Hi <<First Name>>—
This week I had the pleasure of attending State of the Word in New York City. (If you didn't get to stream it, you can watch it here: https://wordpress.org/news/2022/11/state-of-the-word-2022/.) In this address, Matt Mullenweg provided updates on the current state of WordPress and its future direction.
Gutenberg is becoming ubiquitous, with blocks appearing in popular apps such as Day One, tumblr, and within projects that aren’t even part of Automattic and WordPress.
Mullenweg also celebrated that WordPress meetups have been restarting and growing both online and in person.
The WordPress Community Summit will return in August 2023, bringing together WordPress contributors, team leads, and diverse community voices to discuss the challenges and clarify the vision for WordPress in the years ahead.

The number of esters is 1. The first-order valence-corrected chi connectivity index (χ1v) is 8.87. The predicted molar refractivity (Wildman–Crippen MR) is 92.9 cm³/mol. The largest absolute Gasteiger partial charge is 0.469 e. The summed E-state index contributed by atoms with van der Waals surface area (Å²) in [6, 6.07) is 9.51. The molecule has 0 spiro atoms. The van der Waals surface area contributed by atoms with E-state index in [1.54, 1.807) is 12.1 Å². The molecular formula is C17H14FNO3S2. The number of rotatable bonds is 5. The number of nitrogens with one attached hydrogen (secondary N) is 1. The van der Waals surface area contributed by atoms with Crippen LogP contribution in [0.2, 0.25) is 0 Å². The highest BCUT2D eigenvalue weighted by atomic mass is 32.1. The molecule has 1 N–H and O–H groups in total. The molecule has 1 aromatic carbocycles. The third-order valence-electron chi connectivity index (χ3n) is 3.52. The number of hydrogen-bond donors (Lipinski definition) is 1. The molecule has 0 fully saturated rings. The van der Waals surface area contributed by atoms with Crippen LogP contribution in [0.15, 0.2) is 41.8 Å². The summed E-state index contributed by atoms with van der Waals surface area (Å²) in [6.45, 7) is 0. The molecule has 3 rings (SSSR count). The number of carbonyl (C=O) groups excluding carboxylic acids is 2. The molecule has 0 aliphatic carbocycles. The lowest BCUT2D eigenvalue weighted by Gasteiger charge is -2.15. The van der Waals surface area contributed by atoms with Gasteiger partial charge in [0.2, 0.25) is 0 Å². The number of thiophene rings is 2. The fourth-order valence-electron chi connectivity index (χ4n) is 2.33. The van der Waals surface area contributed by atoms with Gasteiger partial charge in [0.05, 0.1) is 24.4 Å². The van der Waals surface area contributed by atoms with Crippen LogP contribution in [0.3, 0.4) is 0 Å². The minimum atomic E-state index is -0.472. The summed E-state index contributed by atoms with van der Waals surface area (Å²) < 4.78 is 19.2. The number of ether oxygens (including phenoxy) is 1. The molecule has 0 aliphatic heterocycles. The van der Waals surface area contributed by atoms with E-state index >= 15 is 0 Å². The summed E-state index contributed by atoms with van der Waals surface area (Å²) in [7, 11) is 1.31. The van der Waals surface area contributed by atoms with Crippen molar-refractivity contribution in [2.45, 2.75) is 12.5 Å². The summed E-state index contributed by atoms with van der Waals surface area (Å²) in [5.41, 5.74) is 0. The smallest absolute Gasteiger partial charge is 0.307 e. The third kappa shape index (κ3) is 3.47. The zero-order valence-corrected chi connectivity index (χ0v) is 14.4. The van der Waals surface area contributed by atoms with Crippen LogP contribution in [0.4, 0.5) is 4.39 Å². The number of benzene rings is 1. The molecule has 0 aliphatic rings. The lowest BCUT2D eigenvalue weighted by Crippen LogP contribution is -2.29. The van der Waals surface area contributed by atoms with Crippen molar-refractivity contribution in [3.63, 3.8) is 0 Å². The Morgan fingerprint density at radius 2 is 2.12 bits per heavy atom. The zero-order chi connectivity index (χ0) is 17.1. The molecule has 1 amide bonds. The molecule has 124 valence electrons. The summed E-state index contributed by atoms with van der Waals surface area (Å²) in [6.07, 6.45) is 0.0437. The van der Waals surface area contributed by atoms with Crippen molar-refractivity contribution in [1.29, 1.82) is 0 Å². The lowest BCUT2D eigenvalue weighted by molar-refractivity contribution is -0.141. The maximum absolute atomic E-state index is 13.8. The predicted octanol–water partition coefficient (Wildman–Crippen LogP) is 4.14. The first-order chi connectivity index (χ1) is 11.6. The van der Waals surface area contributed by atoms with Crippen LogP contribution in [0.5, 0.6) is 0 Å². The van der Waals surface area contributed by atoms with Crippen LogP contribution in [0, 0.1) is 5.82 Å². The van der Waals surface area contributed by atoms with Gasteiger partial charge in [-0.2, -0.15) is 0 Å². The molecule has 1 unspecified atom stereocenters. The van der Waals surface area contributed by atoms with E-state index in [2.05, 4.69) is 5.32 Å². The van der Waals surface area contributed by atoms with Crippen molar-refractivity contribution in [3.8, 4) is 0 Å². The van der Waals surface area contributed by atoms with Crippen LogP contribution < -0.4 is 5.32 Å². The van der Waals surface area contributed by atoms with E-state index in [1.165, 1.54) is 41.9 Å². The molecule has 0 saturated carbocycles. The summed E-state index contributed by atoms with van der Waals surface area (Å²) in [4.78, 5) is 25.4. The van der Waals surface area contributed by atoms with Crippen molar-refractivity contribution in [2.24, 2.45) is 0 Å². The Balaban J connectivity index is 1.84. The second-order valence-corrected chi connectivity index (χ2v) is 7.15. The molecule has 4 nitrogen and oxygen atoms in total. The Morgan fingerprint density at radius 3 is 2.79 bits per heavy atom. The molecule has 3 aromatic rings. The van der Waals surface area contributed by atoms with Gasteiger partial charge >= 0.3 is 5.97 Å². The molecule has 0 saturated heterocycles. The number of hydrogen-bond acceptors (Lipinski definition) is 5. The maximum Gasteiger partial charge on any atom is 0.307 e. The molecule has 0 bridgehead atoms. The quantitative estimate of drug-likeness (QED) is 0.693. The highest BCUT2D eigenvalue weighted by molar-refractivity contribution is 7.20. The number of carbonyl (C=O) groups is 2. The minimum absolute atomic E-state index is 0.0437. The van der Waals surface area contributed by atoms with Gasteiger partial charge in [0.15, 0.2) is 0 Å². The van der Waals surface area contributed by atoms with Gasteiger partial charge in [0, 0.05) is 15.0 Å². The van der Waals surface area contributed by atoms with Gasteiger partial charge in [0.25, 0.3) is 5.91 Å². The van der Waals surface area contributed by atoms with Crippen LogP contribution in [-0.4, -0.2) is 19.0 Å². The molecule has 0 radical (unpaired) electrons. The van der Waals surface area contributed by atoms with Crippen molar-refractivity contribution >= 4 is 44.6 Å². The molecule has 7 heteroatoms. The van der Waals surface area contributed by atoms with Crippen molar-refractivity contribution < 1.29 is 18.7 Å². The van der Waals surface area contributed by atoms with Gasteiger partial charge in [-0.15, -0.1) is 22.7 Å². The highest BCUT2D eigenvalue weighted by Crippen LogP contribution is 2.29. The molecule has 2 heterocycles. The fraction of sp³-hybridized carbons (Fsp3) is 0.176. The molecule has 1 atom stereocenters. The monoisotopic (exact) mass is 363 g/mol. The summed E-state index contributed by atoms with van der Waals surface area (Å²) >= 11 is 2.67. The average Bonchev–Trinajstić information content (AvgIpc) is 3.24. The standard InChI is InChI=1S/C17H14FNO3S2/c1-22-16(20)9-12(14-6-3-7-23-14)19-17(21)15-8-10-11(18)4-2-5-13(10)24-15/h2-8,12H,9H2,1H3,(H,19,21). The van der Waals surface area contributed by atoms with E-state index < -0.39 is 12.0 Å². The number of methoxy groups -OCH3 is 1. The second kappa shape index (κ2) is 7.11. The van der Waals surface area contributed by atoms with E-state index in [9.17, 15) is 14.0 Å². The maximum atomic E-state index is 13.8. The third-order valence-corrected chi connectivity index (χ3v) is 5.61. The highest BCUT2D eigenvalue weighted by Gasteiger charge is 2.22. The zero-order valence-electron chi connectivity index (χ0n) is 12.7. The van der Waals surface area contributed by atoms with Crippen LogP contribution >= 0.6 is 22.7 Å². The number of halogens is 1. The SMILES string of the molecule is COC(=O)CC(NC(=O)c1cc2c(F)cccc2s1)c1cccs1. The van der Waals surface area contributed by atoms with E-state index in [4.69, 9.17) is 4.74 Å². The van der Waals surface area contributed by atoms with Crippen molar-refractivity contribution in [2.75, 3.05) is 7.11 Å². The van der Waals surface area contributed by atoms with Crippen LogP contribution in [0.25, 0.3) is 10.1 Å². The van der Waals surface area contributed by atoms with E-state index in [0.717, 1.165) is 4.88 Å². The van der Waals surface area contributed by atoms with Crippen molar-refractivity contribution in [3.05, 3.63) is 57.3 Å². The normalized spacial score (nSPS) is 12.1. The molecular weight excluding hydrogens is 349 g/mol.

The numbers were also impressive,
- 22 million images and 1.1 million audio files in the OpenVerse
- 2022 saw 1399 release contributors
- 12,000 people took courses on learn.wordpress.org
- There were 2 WordCamps in North America, and more around the world
- Over 5,000 photos contributed to the Photo Directory
The State of the Word also included a Q&A session, where Mullenweg answered questions from the audience on a range of topics, including the future of WordPress, the role of open source in the platform, and the challenges faced by the WordPress community.
Overall, the 2021 State of the Word provided a wealth of information and updates on the current state and future direction of WordPress. With the addition of Gutenberg blocks to the forums, the integration of Gutenberg into popular apps, the return of in-person and online meetups and the WordPress Community Summit, and the release of the 2023 theme, it is clear that WordPress is continually evolving and growing.
What were your takeaways from the State of the Word?
PS - WordPress turns 20 in 2023. Post Status will be planning a celebration, so stay tuned!